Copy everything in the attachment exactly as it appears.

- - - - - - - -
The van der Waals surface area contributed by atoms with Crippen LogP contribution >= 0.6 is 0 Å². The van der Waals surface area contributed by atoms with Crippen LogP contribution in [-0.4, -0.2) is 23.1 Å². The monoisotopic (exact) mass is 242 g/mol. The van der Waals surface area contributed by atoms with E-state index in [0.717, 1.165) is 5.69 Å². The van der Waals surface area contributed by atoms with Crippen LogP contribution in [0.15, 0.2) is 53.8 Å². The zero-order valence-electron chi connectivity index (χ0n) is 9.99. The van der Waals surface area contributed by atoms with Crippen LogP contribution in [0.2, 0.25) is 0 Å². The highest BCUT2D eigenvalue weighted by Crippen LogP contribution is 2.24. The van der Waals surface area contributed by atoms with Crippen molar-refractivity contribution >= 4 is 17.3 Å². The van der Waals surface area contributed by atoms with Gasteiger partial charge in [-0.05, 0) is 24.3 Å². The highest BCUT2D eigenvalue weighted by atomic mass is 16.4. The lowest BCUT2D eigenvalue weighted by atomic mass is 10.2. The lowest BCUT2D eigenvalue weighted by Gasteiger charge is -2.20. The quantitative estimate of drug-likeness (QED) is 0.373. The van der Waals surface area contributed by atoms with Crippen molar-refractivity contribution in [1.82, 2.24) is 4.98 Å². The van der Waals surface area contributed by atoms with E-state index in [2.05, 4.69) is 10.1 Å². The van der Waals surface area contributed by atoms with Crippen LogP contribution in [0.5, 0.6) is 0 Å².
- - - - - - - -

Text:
The van der Waals surface area contributed by atoms with Crippen LogP contribution >= 0.6 is 0 Å². The van der Waals surface area contributed by atoms with Crippen LogP contribution in [-0.4, -0.2) is 23.1 Å². The monoisotopic (exact) mass is 242 g/mol. The van der Waals surface area contributed by atoms with E-state index in [0.717, 1.165) is 5.69 Å². The van der Waals surface area contributed by atoms with Crippen LogP contribution in [0.15, 0.2) is 53.8 Å². The zero-order valence-electron chi connectivity index (χ0n) is 9.99. The van der Waals surface area contributed by atoms with Crippen LogP contribution in [0.2, 0.25) is 0 Å². The highest BCUT2D eigenvalue weighted by Crippen LogP contribution is 2.24. The van der Waals surface area contributed by atoms with Crippen molar-refractivity contribution >= 4 is 17.3 Å². The van der Waals surface area contributed by atoms with Gasteiger partial charge in [-0.05, 0) is 24.3 Å². The highest BCUT2D eigenvalue weighted by atomic mass is 16.4. The lowest BCUT2D eigenvalue weighted by atomic mass is 10.2. The lowest BCUT2D eigenvalue weighted by Gasteiger charge is -2.20. The quantitative estimate of drug-likeness (QED) is 0.373. The van der Waals surface area contributed by atoms with Crippen molar-refractivity contribution in [1.82, 2.24) is 4.98 Å². The van der Waals surface area contributed by atoms with E-state index in [2.05, 4.69) is 10.1 Å². The van der Waals surface area contributed by atoms with Crippen LogP contribution in [0.5, 0.6) is 0 Å².